The English to the contrary, regard everything French as inferior, so there was no cross fertilization of techniques, it was strictly a one way street. The English speaking world regards kicking while fighting acceptable as long as it is not the French doing the kicking.

The English speaking world only started to kick with fighting as a result of Asian influences after World War II and the Korean War. The Asian Martial arts really took off with English speaking nations from the 1960's onwards. The French on the other hand, have been kicking for centuries and the Greeks for millennia and both do it very well indeed.

The French kicks are just about the same as Korean kicks in my experience - just as hard, just as fast and just as high - but there is one particular French kick called the "chasse" kick or "hunt" or "drive" kick which is like, but in my opinion, superior to, the "side kick" of the Orient. Personally, I like it and find it easier to execute and more effective in a fight.

The weapon work of Chausson consists of: Grand baton, la Canne, and Petite baton. There are other weapons but let me tell you, these three are just great. These are also sports or Martial Arts in their own right but they are most commonly taught with Chausson.

Grand baton is a three quarter staff the same as the "Jo" of the orient. It was once common for Frenchmen to walk around with just such a baton as a fashion accessory and they had a large and ornate metal knob on one end, ostensibly for decoration.

The wood was very hard and the baton is ideal for street defense. A Grand baton bout is a fearsome sight and it is a devastating weapon. Modern exponents train with broom sticks. The original Grand Batons are still in use and now only seen out in front of marching bands especially Military bands.

La Canne is weapon techniques for the walking stick or, if you prefer, fencing with a cane. Most men of France would carry a cane when they went out, even if they did not need it as a walking aid. It was and still is, perfectly acceptable to carry a cane, which is a very useful thing to have in a fight. A whole sport or Martial art based on fencing evolved using the common walking stick in France.

La Canne is, not surprisingly, very similar to Arnis of the Philippines and, like Arnis, has both one stick and two stick techniques, both can substitute sword (or anything else handy) for stick and both have bare hand techniques.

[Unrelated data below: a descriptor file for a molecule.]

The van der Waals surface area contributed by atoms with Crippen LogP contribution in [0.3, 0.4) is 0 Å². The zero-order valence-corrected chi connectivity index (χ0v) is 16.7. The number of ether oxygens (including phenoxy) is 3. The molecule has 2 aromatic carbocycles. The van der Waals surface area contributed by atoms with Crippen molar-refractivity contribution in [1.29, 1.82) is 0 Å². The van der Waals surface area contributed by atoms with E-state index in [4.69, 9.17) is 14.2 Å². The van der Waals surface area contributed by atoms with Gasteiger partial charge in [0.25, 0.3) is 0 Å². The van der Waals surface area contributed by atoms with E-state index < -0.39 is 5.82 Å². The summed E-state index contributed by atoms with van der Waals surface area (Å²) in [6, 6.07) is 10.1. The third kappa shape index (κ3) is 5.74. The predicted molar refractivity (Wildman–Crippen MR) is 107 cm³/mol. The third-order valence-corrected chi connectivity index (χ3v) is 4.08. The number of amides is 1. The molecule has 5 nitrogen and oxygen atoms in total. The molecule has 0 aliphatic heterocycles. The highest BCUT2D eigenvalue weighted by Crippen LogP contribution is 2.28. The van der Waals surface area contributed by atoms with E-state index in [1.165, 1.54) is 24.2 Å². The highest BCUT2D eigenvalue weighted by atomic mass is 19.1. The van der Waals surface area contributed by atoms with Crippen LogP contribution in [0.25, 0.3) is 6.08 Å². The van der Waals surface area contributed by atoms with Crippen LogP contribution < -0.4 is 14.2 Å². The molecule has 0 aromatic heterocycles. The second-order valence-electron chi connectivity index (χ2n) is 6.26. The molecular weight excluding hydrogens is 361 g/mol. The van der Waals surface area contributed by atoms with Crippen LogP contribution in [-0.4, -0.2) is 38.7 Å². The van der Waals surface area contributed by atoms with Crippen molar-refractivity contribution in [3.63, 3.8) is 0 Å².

Arnis evolved from Spanish, Portuguese and Italian swordsmen who, for nearly four centuries, went to the Philippines. These men were mercenaries and highly skilled with the deadly European dueling combination of Rapier and dagger. There is today in the Philippines, one particular school of Arnis called "Etaliano", specifically named after the martially skilled Italian mercenaries.

A person these days can get into all sorts of bother, walking around with, or even possessing, a "traditional" oriental weapon such as Nunchucks et cetera. A walking stick however, is a different matter as it is completely legal, to possess and carry one at all times and, I assure you, it is formidable in the right hands. The right hands being, someone skilled in La Canne or Arnis.

Petite baton is a French weapon that was originally the belaying pins of a sailing ship. These belaying pins were used to tie off the various ropes of the sails while at sea. These pins sat neatly in a hole in a piece of wood and, could be easily pulled out, concealed and used by French sailors, for close quarter fighting onboard ship, or in any confined space such as below decks or in a crowded bar. These days, rather than belaying pins, a pair of steel pipes filled with lead are used. Again, as these are not recognized as a traditional oriental "Martial Arts" weapon, they can be kept in a private home or in a car with impunity. They are after all, nothing more than a short piece of heavy pipe, filled with lead with a martingale or wrist band. The Petite Baton is easily made and easily replaced. The official length of the pipe is, the length of your forearm from elbow to wrist plus three inches for you to grip.

The technique of the Petite baton is to get close while in a confined space and to break the hands, wrists and or arms of the opponent, thereby rendering him armless and harmless. He can't hurt you if he can't use his hands. Used in the confined space of a private home such as a hallway, or even in a car by a skilled exponent, the Petite baton is devastating.

La Boxe Francaise: This art is Kickboxing in a ring, rather than strictly for street self defense as is Chausson. La Boxe Francaise or French boxing is, highly evolved and very effective. In 1969, a French exponent of French Boxing, one Christian Guillaume went to Japan and knocked the spots off the best Karatemen Japan could offer. In the mid eighties, six of the best fighters Japan could produce went to fight in Paris.